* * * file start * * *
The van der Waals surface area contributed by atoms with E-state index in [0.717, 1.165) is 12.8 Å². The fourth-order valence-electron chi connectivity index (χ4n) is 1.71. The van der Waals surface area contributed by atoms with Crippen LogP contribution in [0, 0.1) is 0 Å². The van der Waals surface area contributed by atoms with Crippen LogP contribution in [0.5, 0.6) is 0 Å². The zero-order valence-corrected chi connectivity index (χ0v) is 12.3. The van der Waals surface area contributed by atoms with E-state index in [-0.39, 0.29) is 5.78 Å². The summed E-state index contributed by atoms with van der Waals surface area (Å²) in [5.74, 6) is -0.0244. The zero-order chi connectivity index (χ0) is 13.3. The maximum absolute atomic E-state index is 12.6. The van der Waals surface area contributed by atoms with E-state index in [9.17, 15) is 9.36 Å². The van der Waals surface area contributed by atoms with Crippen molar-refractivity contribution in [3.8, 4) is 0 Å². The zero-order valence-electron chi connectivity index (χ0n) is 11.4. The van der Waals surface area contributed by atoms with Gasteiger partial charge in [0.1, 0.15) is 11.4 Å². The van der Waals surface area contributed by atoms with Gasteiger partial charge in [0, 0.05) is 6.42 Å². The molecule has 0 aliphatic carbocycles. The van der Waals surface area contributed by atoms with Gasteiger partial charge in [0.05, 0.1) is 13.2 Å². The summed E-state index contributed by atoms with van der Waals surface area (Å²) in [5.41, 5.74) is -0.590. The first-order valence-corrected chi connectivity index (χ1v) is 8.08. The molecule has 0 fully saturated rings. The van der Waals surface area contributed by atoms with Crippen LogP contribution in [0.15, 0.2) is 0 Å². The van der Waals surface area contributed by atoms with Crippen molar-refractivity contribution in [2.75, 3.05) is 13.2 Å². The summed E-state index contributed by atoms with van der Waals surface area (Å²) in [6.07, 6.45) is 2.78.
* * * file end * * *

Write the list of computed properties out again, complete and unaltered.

The van der Waals surface area contributed by atoms with E-state index in [0.717, 1.165) is 12.8 Å². The fourth-order valence-electron chi connectivity index (χ4n) is 1.71. The van der Waals surface area contributed by atoms with Crippen LogP contribution in [0, 0.1) is 0 Å². The van der Waals surface area contributed by atoms with Crippen LogP contribution in [0.5, 0.6) is 0 Å². The zero-order valence-corrected chi connectivity index (χ0v) is 12.3. The van der Waals surface area contributed by atoms with E-state index in [-0.39, 0.29) is 5.78 Å². The summed E-state index contributed by atoms with van der Waals surface area (Å²) in [5.74, 6) is -0.0244. The zero-order chi connectivity index (χ0) is 13.3. The maximum absolute atomic E-state index is 12.6. The van der Waals surface area contributed by atoms with E-state index in [9.17, 15) is 9.36 Å². The van der Waals surface area contributed by atoms with Crippen molar-refractivity contribution in [3.8, 4) is 0 Å². The zero-order valence-electron chi connectivity index (χ0n) is 11.4. The van der Waals surface area contributed by atoms with Gasteiger partial charge in [0.1, 0.15) is 11.4 Å². The van der Waals surface area contributed by atoms with Gasteiger partial charge in [0, 0.05) is 6.42 Å². The molecule has 0 aliphatic carbocycles. The van der Waals surface area contributed by atoms with Gasteiger partial charge in [0.05, 0.1) is 13.2 Å². The summed E-state index contributed by atoms with van der Waals surface area (Å²) in [5.41, 5.74) is -0.590. The first-order valence-corrected chi connectivity index (χ1v) is 8.08. The molecule has 0 fully saturated rings. The van der Waals surface area contributed by atoms with Crippen LogP contribution in [0.15, 0.2) is 0 Å². The van der Waals surface area contributed by atoms with Crippen molar-refractivity contribution in [2.75, 3.05) is 13.2 Å². The summed E-state index contributed by atoms with van der Waals surface area (Å²) in [6.07, 6.45) is 2.78.